The question came up on twitter about how we ended up with 360 degrees in a circle. My friend, Barbara commented that it probably had something to do with the Babylonian’s base 60 number system.

### Where did they get 360 degrees?

There are many speculations on how they came up with 360° in a circle. One of them, which I choose **not** to believe, is that there are roughly 360 days in a year.

The one that I *like* to believe has to do with hexagons and circles.

If you inscribe a hexagon inside a circle some neat things happen. For one, the perimeter of the hexagon is six times the radius of the circle. Check out the pinnable image to the right to see the details.

Since hexagons and circles go so nicely together, the Babylonians probably felt this was a great place to start in measuring angles around the circle.

The Babylonians use a base 60 number system. Which means instead of their place values being 10, 100, 1000, etc., their place values were 60, 60^{2}, 60^{3}, etc.

Just as we would naturally break things into 10 pieces, they naturally broke things into 60 pieces.

So from the center of the circle going around they broke each of the six equilateral triangles into 60 wedges. And since a hexagon has six equilateral triangles, that’s 6 x 60 = 360 wedges.

### Use it to teach math.

Give your students two regular hexagons of the same size. Have them cut one of them into six equal triangles.

*Download instructions and hexagon template here.
*

If they don’t already know to cut from corner to corner through the center, this might be a nice discovery activity.

Discuss the the triangles, encouraging them to notice:

1. All the triangles are the same.

2. There are six triangles – one for each side of the hexagon.

3. The triangles are equilateral.

Now have your students draw a *circle* whose radius is the length of the sides of the triangles. Ask them to play with the triangles, the hexagon and the circle and see what they notice – they can stack them, see which goes inside which, etc.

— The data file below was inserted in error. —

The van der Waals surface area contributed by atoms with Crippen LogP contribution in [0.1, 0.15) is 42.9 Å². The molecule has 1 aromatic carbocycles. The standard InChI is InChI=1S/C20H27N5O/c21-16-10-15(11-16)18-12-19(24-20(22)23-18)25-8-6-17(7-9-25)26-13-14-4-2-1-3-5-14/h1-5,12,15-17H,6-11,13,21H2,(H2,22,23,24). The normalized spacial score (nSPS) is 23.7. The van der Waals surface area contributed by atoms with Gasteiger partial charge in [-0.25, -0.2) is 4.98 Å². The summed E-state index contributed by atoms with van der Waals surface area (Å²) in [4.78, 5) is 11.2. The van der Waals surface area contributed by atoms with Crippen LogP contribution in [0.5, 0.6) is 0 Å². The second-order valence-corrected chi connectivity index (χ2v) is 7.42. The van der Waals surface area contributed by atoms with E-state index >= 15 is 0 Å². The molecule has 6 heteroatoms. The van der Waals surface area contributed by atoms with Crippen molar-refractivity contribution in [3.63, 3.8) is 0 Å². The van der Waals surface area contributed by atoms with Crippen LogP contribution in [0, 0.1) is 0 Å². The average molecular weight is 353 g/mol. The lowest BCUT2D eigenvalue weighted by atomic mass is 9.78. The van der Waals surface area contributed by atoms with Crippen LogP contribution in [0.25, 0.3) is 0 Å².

Have a discussion about this. Encourage them to notice:

1. The hexagon fits exactly inside the circle (so the circle is circumscribed outside the hexagon, and the hexagon is inscribed inside the circle).

2. The six triangles, reassembled as a hexagon, also fit inside the circle.

3. The perimeter of the hexagon is six times the length of the radius.

### Let them create degrees!

Ask your students to pick their favorite number. They’re going to “wedge” one of the corners of their triangles into that many pieces. (I used 4 as my favorite number for the example in the picture below.)

Have them do that to one corner of each of the other triangles as well. Then place all the triangles inside the circle.

Now – how many “wedges” are there in the circle with all the triangles? For mine, it’s 6 x 4 = 24.

Let them know that the people who created degrees – the Babylonians – were in love with the number 60. So they did 60 wedges in each triangle! And that’s how we get 6 x 60=360 degrees!

Thoughts? Share them in the comments!

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You can share that idea with your students because it is geometrically pretty, and you can choose to like any historical explanation, but keep in mind that the Summarians used sexgesimal notation well before the Babylonians (from whom they obtained it).

More importantly, the Chaldeans routinely made and preserved examples of solar and lunar eclipses dating as early as 652 BC. They also calculated the recurrence of these events in periods, synodic months, with a span of about 29 1/4 days. By the first century BC they had conceived the zodiac recognizing major star patterns that moved in approximately monthly cycles across the heavens. Hence a period of 12 synoptic months.

The base sixty system was coincident with the emergence of the 360 day year, but your suggestion would have more likely led to a zodiac like method of 6 periods, not twelve.

Wow, Pat. Thanks for the information!

The Babylonians knew the length of the year to be 365.25 days so anyone who claims that days-in-a-year had anything to do with it is a moron. They were quite competent at mathematics.

Far more likely is the idea that 360 is a really nice number, a highly composite number.

For people who worked with fractions instead of decimals, and who needed to subdivide a circle into many different sizes of piece (24) with integer sizes, 360 is the best choice.

I’m not sure if they should be called morons…

But since you are the Curmudgeon, we’ll run with it. 😉

Thanks for stopping by!